The Greco-Turkish deadlock of the Mediterranean

The Greco-Turkish deadlock of the Mediterranean

Athens announced on the 24th of December that the United Nations had published the Greco-Egyptian agreement on the delimitation of the exclusive economic zone (EEZ) between the two countries; one that Ankara considers “null and void”. Turkey’s Oruc Reis will resume its controversial seismic exploration mission, along with Ataman and Cengizhan vessels, near the shores of the Greek island of Kastellorizo until June 15, 2021. They are considered as Greek-claimed waters of the Eastern Mediterranean. These events are predicted to only further exacerbate Greek-Turkish tensions within the wider region. 

Text: Zareh-Sevag Sarkissian

 

The United States, a vital ally of Turkey, has given its support for the EastMed pipeline project that will extend beginning from offshore Israel, to Greece via Cyprus, and then into the wider European market. It is planned to meet 10%-15% of Europe’s gas needs. This comes after the US already hit Turkey with sanctions on four Turkish officials and the Presidency of Defence Industries, a government office responsible for strengthening national security and managing the supply of military technology, for purchasing S-400 missile defence systems from Russia in spite of American protest. This has caused a strenuous relation between the two NATO allies for two reasons. One, the US has shown favour to the Greek side in the oil feud of the Eastern Mediterranean, thus decreasing the chances that Turkey could earn an oil profit. Two, Turkey sees the arms sanctions by the US as an attack on its sovereignty; claiming they expected support against terrorist organizations and forces rather than sanctions from an ally; despite the US claiming Turkey is still a ‘valuable ally’.

Another major diplomatic blow to Turkey, nevertheless, came with the European Union Parliament’s decision, with overwhelming majority vote, to sanction Turkey after Erdogan’s ‘illegal’ exploration of gas in the eastern Mediterranean, and his equally illegal visit to breakaway Northern Cyprus. The votes were 631 in favour, 3 against, and 59 abstentions. However, following the December Summit, the EU delayed any talks of sanctions until consulting first with NATO and the new US administration. Earlier in July, during a meeting of the EU Foreign Affairs Council, Athens had proposed immediate sanctions on Turkey for its drilling actions in the Eastern Mediterranean. Of the EU member states, only 7 supported this proposal while 19 opposed it. Brussels up until then had only imposed a minor sanction since July 2019. It had targeted two Turkish citizens complicit with the drilling activity, had limited its assistance to Turkey for 2020, and appealed to the European Investment Bank to review its lending activities in the country. Yet, despite all this show of strength, and the possibility of introducing arms sanctions in March 2021 if Ankara remains uncooperative; the EU allocated €6 billion to Turkey in a deal aimed at stopping migrants heading into Europe. Turkey had already let go of droves of said migrants but almost all were turned back by the Greek coastal guard in the recent month.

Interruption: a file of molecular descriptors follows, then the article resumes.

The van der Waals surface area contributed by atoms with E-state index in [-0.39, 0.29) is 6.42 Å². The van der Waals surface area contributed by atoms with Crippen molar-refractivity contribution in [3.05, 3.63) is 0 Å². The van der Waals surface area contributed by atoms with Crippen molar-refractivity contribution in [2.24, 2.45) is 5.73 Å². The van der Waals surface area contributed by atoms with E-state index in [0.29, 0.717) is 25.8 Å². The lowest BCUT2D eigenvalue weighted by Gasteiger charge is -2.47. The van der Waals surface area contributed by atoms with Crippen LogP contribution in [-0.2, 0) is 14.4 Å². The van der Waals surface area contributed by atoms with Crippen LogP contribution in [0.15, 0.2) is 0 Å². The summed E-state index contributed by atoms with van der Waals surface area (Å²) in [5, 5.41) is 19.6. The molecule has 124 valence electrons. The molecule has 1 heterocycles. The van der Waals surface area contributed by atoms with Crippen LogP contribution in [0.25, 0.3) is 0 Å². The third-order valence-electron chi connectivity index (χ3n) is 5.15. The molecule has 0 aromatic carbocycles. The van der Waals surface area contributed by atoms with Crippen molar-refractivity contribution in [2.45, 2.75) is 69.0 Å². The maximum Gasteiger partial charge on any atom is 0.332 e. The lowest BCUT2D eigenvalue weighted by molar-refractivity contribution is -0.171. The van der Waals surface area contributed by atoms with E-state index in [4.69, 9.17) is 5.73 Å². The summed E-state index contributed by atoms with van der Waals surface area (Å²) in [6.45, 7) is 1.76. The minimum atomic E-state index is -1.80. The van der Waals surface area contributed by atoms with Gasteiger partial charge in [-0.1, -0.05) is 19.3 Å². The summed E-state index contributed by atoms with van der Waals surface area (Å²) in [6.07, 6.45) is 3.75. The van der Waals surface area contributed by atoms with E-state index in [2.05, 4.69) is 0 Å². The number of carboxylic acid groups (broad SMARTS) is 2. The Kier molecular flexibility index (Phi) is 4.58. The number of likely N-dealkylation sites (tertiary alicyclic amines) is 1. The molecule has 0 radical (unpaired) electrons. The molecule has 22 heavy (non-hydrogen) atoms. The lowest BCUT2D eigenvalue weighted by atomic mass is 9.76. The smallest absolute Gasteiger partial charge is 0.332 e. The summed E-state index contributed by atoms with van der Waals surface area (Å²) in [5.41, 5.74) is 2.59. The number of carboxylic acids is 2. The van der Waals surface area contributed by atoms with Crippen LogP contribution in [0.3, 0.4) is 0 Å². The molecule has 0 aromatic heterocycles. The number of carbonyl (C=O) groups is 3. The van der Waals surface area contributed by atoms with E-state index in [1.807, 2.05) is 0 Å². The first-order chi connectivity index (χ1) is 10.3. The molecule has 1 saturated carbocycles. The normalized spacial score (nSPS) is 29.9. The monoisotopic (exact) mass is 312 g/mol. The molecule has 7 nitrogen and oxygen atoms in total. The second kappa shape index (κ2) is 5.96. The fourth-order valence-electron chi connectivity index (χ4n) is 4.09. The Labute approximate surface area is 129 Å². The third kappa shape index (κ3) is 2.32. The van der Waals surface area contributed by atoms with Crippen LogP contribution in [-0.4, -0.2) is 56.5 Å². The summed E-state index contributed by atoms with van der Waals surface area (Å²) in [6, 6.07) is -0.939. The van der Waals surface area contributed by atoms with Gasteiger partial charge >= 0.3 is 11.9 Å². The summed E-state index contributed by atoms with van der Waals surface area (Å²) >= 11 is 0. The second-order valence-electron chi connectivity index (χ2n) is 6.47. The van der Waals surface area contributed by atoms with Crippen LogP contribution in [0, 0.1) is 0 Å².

This whole affair has also created tension within the EU. This has come after Germany’s chancellor has been reluctant to impose an arms embargo on Turkey particularly that of the already delayed submarine deal. Greek Foreign Minister Nikos Dendias accused Germany of failing to live up to its leadership role by rejecting the arms embargo pleas; even voicing confusion as to why this has to be discussed when a fellow EU country is at military risk. Moreover, several Members of European Parliament (MEP) have sent letters advising against the submarine deal. Tensions were likewise sown within the Greek government itself, after the leftist party Syriza accused PM Mitsotakis of failing to protect the country’s national interest in the whole East Mediterranean affair.